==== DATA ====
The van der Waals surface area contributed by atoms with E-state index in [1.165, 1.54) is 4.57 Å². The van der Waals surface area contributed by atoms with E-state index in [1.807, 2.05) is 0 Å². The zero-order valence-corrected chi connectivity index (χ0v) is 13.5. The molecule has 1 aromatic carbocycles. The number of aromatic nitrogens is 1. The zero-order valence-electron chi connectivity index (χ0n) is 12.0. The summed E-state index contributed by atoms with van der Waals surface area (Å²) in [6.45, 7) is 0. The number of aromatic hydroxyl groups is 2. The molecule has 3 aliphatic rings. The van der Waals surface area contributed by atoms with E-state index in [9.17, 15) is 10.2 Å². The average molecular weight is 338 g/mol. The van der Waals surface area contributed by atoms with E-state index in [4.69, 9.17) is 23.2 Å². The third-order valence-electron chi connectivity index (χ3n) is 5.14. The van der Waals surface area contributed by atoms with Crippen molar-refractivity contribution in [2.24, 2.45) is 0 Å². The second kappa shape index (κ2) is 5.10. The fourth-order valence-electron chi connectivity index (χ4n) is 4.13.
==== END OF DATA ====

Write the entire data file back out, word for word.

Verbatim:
The van der Waals surface area contributed by atoms with E-state index in [1.165, 1.54) is 4.57 Å². The van der Waals surface area contributed by atoms with E-state index in [1.807, 2.05) is 0 Å². The zero-order valence-corrected chi connectivity index (χ0v) is 13.5. The molecule has 1 aromatic carbocycles. The number of aromatic nitrogens is 1. The zero-order valence-electron chi connectivity index (χ0n) is 12.0. The summed E-state index contributed by atoms with van der Waals surface area (Å²) in [6.45, 7) is 0. The number of aromatic hydroxyl groups is 2. The molecule has 3 aliphatic rings. The van der Waals surface area contributed by atoms with E-state index in [9.17, 15) is 10.2 Å². The average molecular weight is 338 g/mol. The van der Waals surface area contributed by atoms with E-state index in [4.69, 9.17) is 23.2 Å². The third-order valence-electron chi connectivity index (χ3n) is 5.14. The van der Waals surface area contributed by atoms with Crippen molar-refractivity contribution in [2.24, 2.45) is 0 Å². The second kappa shape index (κ2) is 5.10. The fourth-order valence-electron chi connectivity index (χ4n) is 4.13.